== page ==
Jamie Whitten and Walter B. Jones: Profiles in Southern Democratic Change

Southern Democrats were by the 1940s a recognized bloc of legislators who were far more conservative than Northern Democrats and often sided with the GOP on critical issues, especially on matters of labor. Indeed, from about 1939 to the mid-late 1970s there was a very distinct and formidable conservative branch of the Democratic Party. The common view is that Southern Democrats turned Republican, however, with liberal Democrats making it clear that seniority was no longer the sole qualifier for holding key chairmanships through their ousters of Wilbur Mills of Arkansas, F. Edward Hebert of Louisiana, and Wright Patman and Bob Poage of Texas in 1975, Southern Democrats who wanted to hold significant power had to play ball with liberal Democrats. Although one conservative Democrat, John Jarman of Oklahoma, switched to the GOP in protest, the more common reactions were to either retire or play ball. Two conservative legislators who shifted their record significantly to the left to do so rather than joining with the Republican Party or calling it quits were Jamie Whitten of Mississippi and Walter B. Jones of North Carolina.


Case #1: Jamie Whitten


Jamie Whitten (1910-1995) stands as one of the longest-serving representatives in American history, having served in Congress from Mississippi from 1941 to 1995. Chances are my readers were alive when he was in Congress as I was. Whitten began acting as did a standard Mississippi Democrat in his day and age did: as an instinctual conservative who supported segregation. In 1962, he wrote That We May Live, a book countering Rachel Carson’s Silent Spring. Whitten hit his peaks of conservatism with dissatisfaction over Presidents Truman and Johnson, but in the 1970s his record began to moderate. Whitten would also come around to supporting civil rights legislation after 1975. In 1978, Appropriations Committee chairman George Mahon of Texas was calling it quits; he was one of the people who had survived the 1975 liberal revolt against Southern committee chairmen as he was widely regarded as capable and not obstructionist. Jamie Whitten wanted the post, but it was made clear to him that on many issues of significance he had to support the Democratic position. This he did, and during the Reagan years he was often standing in opposition to his domestic policies even though ten to twenty years earlier he would have probably stood in support. He notably described to future Senator Dick Durbin (D-Ill.) the role of Budget Committee vs. Appropriations Committee when he wanted a post on the former: “Well, if you want to be on that committee, you can be on that committee, but I want you to remember one thing, the Budget Committee deals in hallucinations and the Appropriations Committee deals in facts” (164 Cong. Rec S1881).

Although his increasingly conservative constituents were rather dismayed by his change in record, his standing in the district was sufficiently good for him to continue being reelected and he also, of course, brought home the bacon with pork barrel spending. In February 1992, Whitten suffered a major stroke and was replaced as chair of the Appropriations Committee. Although reelected that year, it was widely believed that when Whitten retired, his successor would be a Republican. Indeed, his successor was none other than Roger Wicker, who was elected in the 1994 Republican Revolution and currently serves as one of Mississippi’s senators.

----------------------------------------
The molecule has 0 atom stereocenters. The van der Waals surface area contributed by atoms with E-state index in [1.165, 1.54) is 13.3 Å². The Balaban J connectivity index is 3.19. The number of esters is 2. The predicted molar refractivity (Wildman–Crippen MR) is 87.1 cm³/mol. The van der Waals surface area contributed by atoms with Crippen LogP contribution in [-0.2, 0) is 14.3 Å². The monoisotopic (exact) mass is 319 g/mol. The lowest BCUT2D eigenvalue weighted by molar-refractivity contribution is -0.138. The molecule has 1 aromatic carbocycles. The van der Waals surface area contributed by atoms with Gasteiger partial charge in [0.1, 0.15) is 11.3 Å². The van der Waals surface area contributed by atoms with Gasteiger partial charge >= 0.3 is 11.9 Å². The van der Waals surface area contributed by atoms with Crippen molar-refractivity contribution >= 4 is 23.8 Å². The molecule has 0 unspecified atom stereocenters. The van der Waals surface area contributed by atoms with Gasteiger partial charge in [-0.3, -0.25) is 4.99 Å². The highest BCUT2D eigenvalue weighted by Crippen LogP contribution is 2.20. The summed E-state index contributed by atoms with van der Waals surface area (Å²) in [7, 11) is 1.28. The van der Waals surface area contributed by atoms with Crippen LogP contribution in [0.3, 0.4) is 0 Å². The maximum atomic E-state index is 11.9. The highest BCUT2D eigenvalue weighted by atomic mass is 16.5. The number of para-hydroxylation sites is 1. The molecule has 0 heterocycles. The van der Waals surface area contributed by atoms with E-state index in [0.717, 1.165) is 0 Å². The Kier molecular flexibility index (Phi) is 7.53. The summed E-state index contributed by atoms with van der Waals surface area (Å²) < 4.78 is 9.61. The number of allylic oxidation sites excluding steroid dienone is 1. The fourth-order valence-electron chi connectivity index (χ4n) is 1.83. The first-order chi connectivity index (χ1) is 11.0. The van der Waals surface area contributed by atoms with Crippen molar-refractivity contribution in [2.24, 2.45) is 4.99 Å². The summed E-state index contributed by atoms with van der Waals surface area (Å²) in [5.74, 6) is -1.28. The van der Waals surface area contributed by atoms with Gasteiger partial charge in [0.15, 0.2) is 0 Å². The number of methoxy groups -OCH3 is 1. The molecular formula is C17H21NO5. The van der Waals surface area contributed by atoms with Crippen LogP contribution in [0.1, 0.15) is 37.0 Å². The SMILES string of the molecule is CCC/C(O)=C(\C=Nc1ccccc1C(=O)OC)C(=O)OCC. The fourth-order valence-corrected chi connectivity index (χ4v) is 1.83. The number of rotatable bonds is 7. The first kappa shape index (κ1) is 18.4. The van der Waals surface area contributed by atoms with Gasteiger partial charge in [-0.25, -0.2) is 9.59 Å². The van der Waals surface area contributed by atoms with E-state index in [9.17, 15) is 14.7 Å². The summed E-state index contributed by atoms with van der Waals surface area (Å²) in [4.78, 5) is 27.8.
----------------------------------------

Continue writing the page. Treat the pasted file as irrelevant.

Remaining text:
Jamie Whitten’s MC-Index scores, 77th-103rd Congresses. He became Appropriations chair in the 96th Congress. His lifetime score was a 61%.


Case #2: Walter B. Jones


In 1965, longtime Congressman Herbert C. Bonner died in office, and his successor was Walter Jones (1913-1992). Jones proved more conservative than his predecessor and was an opponent of President Johnson and his liberal Great Society. However, his record moderated throughout the 1970s as he grew more interested in leadership. A notable instance among what would turn out to be many in which he sacrificed principle for leadership ambitions was his vote for the bailout of New York City in 1975. As his son, Congressman Walter Jr. (R-N.C.) would recount, “He had to vote it that way. I would rather do what I think is right than to sell my political soul” (Bauerlein). He, like Whitten, proved a foe to Reagan and he voted as a party loyalist after he got the chairmanship of the Committee on Merchant Marine and Fisheries. In 1992, Jones’ district got reconfigured to be majority black and he lost renomination to Eva Clayton, dying in office shortly after. His son, Jones Jr., would win election to Congress as a Republican with the Republican Revolution of 1994, and he would take a different path than his father, emphasizing principles over power. He proved to be an independent-minded conservative with a populistic and anti-war streak. Jones maintained this with the last president he served alongside, Donald Trump. He voted against both Obamacare repeal and tax reduction legislation, which contributed to a mere 41% for his ACU score in 2017, whereas his score the previous year had been a 96%. Jones’s independence continued until his death from ALS on his 76th birthday in 2019.

Walter Jones’s MC-Index scores, 89th to 102nd Congresses. He became chair of the Committee on Merchant Marine and Fisheries in the 97th Congress. His lifetime score was a 51%.


References

164 Cong. Rec. S1881 (2018)

Retrieved from

https://www.congress.gov/crec/2018/03/21/CREC-2018-03-21-pt1-PgS1881.pdf

Bauerlein, V. (2005, May 15). Jones sails a contrarian course. The News & Observer.

Retrieved from

https://web.archive.org/web/20050830211940/http://www.newsobserver.com/politics/story/2408783p-8786693c.html

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